Described by developer Leikir Studio as a ‘couch game’, Wondershot is an intense top-down multiplayer game where players battle it out in a small and compact arena. The twist? You only have one shot, so make it count. If you miss your target the first time around, your options are limited; you can either pick up the ammo you lost, or steal your opponents’.
There are four different weapons to use whilst fighting for your life, each of which offers its own benefits. The hammer, as the only melee weapon, allows you to dash through walls; the bow automatically locks on to your enemy; the boomerang can be charged up in order to continue spinning on the spot; and the slingshot bounces three times before coming to a halt. Plenty of variety.
Wondershot offers a brief tutorial to ease players into the game, though this is more to introduce its gameplay mechanics, as opposed to its controls. The gameplay of Wondershot is fairly simple, and the controls reflect this. You can use the left analogue stick to move around or aim, the A button to attack, ZL to dodge roll, and ZR to lock your character in place for easier aiming. Simple controls make beating your friends just that little bit more amusing, after all.
Speaking of friends, Wondershot is undoubtedly meant to be played with friends and family, but it can be enjoyed just as much as a single-player experience. While the infamous Multiplayer mode – where players compete to win the most rounds in the arena – takes centre stage, there are other modes for you to explore: Challenge, and Endless. Challenge Mode is the game’s only solo mode, featuring 45 different challenges to overcome, and players must use all kinds of different characters and weapons to achieve their goals. Endless Mode is self-explanatory; you face unending waves of enemies as a team, with dynamically-changing maps implemented for each wave. This is a pretty cool feature, and sets the game apart from its peers.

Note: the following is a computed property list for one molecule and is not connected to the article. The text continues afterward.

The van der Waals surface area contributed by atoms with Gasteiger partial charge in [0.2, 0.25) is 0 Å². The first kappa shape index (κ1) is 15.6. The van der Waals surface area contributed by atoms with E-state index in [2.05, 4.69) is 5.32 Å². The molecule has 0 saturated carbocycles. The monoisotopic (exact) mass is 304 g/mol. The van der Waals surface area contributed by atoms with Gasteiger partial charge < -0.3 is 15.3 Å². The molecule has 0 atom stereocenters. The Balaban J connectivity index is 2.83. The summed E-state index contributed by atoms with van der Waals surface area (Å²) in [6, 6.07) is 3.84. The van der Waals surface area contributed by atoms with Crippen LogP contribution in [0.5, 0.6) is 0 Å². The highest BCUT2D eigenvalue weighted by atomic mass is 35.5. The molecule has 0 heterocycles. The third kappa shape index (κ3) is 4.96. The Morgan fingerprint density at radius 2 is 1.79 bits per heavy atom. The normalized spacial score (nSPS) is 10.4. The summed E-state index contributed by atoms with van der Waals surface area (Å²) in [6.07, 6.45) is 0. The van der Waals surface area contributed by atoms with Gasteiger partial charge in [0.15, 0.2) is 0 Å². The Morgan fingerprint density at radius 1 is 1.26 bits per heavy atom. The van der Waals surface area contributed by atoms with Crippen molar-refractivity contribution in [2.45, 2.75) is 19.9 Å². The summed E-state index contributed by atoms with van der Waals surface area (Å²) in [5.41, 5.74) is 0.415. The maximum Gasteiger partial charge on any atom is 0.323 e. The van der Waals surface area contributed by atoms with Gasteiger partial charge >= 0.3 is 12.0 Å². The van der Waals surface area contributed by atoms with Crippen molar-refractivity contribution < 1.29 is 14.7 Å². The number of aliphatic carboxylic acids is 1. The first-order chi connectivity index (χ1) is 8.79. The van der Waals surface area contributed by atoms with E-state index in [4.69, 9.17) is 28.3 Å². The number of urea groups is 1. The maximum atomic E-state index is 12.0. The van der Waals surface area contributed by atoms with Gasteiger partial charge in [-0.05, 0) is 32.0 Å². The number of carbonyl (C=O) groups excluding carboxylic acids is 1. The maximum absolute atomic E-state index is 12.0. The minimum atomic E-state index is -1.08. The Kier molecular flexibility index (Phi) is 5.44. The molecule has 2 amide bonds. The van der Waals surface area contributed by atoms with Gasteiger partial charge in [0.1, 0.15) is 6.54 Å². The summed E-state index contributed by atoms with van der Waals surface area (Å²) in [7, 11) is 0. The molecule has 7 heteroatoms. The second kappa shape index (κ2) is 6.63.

There are four different characters to choose from, each with their own aesthetic styles. From a blue-haired assassin look-a-like to an armour-wearing youngster, there is some variety of appearance for players to enjoy. Sadly, this is the only variety offered, as each character possesses no further attributes to make them truly unique. There are no upgrade systems or skill trees, for instance, allowing for little growth or development. As such, you play only as an empty, generic avatar throughout your entire experience.
Though Wondershot‘s overall aesthetic is somewhat charming, it is let down by its simplistic graphics and lack of environment variables. I’d go so far as to say that the loading screens are perhaps the nicest-looking parts of the game, featuring Medieval-style cartoon graphics with a particular attention to detail. The game holds up pretty well on the performance side of things, though, with both docked and handheld having no noticeable issues.
Wondershot‘s audio design, too, celebrates players’ completion of particular in-game actions, such as landing a perfect shot or becoming victorious. For those of you who were fortunate enough to have spent your childhoods with a Game Boy in hand, and the distant sound of Ren & Stimpy playing on the TV, you will instantly recognise the game’s comic-like callouts.
Overall, despite its perks, Wondershot doesn’t offer a great deal in terms of gameplay variety. With no real progression of any kind, I found it difficult to stay engaged, making this a difficult title to recommend.
Wondershot is a fun game to play with friends and family, but that fun will expire after an hour or so of playing. It’s a shame that for a multiplayer game, the most fun can be had from the game’s single-player offerings.